c^ 


La 


m 


co 


to 


UTv 


CM 


cv 














00 



o 



r^ 


O^ 


r^ 


cv 


rv 


f^ 


c^ 


I> 


ir\ 


cv 


Oi 











-4- 



* 










t> 










9 


o 


ir\ 


00 


to 


ON 


• 


• 


• 


• 


o 


VA 


r^ 


CN 


XT 


f—i 


ir\ 


in 


^ 


>— 1 



•CD 



in 










X cr 










+J rH 


to 


vD 


sD 


vO 


vO 1 


• 


• 


• 


• 


vD ON 


t^ 


to 


CO 


CO 


^ 


.—1 


r^ 


f^ 


r^ 


QN 


r-\ 









o 

CM 



ON 



CM 



0^ 

nO 
CM 



o 



c 
o 
o 
o 



tn 

T3 
(0 
O 



X 

c 
o 



C 

o 

+> 
(tJ 

c 

•H 

6 



D1 

C 

•rH 

o 
o 

to 



03 
M 
■i-> 

in 

•H 

c 

6 
•a 
ro 

-o 
c 
ro 

c 

O '+-' 

•H O 
4-> 

o c 
0) o 

r-l •+-> 

o 
u 



X 

ro 
-p 



0) 



o 

■p 
o 

e 



e 

•H 

c 
c 

ID 
•H 



c 

£ 
0) 

•H 

-p 

0) 
T3 

c 
ro 

-p 
tn 

0) 

u 

-p 

c 



o 

0) 

tn 
in 



o c 

X r-f O 
-P r-l Xi 

O <c 

<D 

•» 0) .-1 
-P' Q. 0) 
W U 

■p 

ro 



>- 

o 

c 

(D 

0) 
B 




tn; o T3 

o 

c 

0) <D 

M 
X 
-P 



c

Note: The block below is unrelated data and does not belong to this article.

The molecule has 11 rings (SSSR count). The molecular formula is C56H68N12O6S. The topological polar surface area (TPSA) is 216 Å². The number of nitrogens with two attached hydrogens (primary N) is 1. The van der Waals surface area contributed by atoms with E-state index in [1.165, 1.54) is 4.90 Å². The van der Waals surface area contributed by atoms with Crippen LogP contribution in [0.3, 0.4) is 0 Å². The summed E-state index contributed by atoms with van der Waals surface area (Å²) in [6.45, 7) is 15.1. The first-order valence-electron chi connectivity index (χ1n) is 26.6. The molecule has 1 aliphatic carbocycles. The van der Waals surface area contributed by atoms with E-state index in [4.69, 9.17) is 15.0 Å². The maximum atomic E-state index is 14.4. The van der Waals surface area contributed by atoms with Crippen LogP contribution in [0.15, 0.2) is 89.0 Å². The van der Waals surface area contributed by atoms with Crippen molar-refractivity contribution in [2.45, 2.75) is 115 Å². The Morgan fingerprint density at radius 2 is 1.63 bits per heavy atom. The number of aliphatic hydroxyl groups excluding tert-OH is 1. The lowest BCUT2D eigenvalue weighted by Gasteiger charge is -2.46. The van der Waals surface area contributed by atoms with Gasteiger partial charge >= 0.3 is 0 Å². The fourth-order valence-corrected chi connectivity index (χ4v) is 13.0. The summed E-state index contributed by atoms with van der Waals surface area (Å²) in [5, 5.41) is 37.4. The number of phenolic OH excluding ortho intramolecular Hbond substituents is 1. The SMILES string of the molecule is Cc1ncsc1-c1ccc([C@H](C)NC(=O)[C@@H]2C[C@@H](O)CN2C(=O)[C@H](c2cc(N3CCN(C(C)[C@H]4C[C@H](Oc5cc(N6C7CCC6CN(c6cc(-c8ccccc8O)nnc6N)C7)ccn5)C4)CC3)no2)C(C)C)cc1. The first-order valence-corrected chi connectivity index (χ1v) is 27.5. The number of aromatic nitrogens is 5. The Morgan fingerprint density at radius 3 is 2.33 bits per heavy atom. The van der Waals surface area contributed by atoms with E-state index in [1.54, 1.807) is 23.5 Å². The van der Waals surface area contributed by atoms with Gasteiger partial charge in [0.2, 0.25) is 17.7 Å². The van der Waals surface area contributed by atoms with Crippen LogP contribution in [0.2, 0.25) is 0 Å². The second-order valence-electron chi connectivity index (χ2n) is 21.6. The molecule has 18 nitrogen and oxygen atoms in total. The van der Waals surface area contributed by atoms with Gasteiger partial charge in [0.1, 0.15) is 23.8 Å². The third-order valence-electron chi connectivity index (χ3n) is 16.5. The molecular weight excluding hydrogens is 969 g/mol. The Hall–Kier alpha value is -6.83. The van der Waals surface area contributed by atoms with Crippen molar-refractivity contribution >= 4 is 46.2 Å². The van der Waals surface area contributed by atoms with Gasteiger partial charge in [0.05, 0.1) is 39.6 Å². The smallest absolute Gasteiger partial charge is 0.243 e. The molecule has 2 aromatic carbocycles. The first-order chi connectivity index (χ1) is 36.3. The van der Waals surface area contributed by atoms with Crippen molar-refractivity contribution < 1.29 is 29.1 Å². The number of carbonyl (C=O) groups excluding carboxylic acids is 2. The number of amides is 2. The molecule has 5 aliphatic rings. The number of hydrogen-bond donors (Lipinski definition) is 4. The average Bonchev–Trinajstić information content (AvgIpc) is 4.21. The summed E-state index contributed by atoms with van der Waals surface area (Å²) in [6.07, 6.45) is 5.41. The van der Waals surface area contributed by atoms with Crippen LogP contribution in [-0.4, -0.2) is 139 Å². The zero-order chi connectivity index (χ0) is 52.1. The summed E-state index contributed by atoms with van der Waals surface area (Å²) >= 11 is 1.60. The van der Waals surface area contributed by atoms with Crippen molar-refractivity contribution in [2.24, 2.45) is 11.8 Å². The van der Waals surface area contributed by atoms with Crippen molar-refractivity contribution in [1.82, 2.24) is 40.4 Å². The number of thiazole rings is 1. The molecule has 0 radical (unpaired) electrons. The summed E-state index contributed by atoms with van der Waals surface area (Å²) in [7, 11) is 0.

o 

03 O 



tn 



•- E 

tl) o 

o f-i 

C M-. 

ro 
C -o 

• rH tD 

uu tn 
ro 

Ml (U 

O M 



T3 
C 

ro 



M > 

f-i 
X <D 

ro to 

0! 



U -P 

ro u 
a -^ 

0) 0) to 

Q 3 <U 
t+H T3 

•- O 

CD' -P 

o o 

H S 

D 
O 

to * 



o 

c 



* 
* 



30 

Table 10 - II 



Federal Aid for Airport Construction 
Fiscal year ending June 30, 195''', and estimates for 1957-1959 Biennium 

Appropriation Estimate 
Actual Expendi- 69th biennium 70th biennium 
ture 1956 1955 - 1957 1957 - 1959 

Aids and Grants to « « 

Local Government 
(State funds) /h04,832 3,107,500 3,962,000 

Aids and Grants for 
airport development 
(Federal funds) 28,901 315,000 5,563,665 

Operations 258,122 536,74/- 623,850 

Total Grants for 

Airport Development (^33,732) 13,4-22,500) (9,525,665). 



Total Expenditure: 




Department of Aero- 




nautics 


691,854 3,959, 2AA 10,309,515 


Percent of airport aid 




from federal funds 


7% 9% 58.456 


Source; Department of 


Finance, Annual Report, 1956 and Illinois 


State Budaet, 70th Biennium 



31 



Table 11 - II 



Airport Construction Program 
July 1, 1953 - June 30, 195-^., State and Federal Participation 



Appropriation Actual Paid or available 

Allotment Expenditure State Funds from federal funds 



Alton Memorial * 


91,000 


1 - 


1 _ 


^ 402 


Benton Municipal 


18,000 


- 


- 


- 


Bloomington 


- 


4,523 


- 


4,523 


Cairo 


23,000 


6,000 


- 


6,000 


Central! a Muni- 










cipal 


40,000 


28,880 


28,880 


- 


Coles County- 


- 


2,202 


- 


2,202 


Danville, Ver- 










million County 


25,000 


30,146 


8,000 


30,146 


Decatur Municipal 


■f . \-^ 


. 8,619 


- 


8,619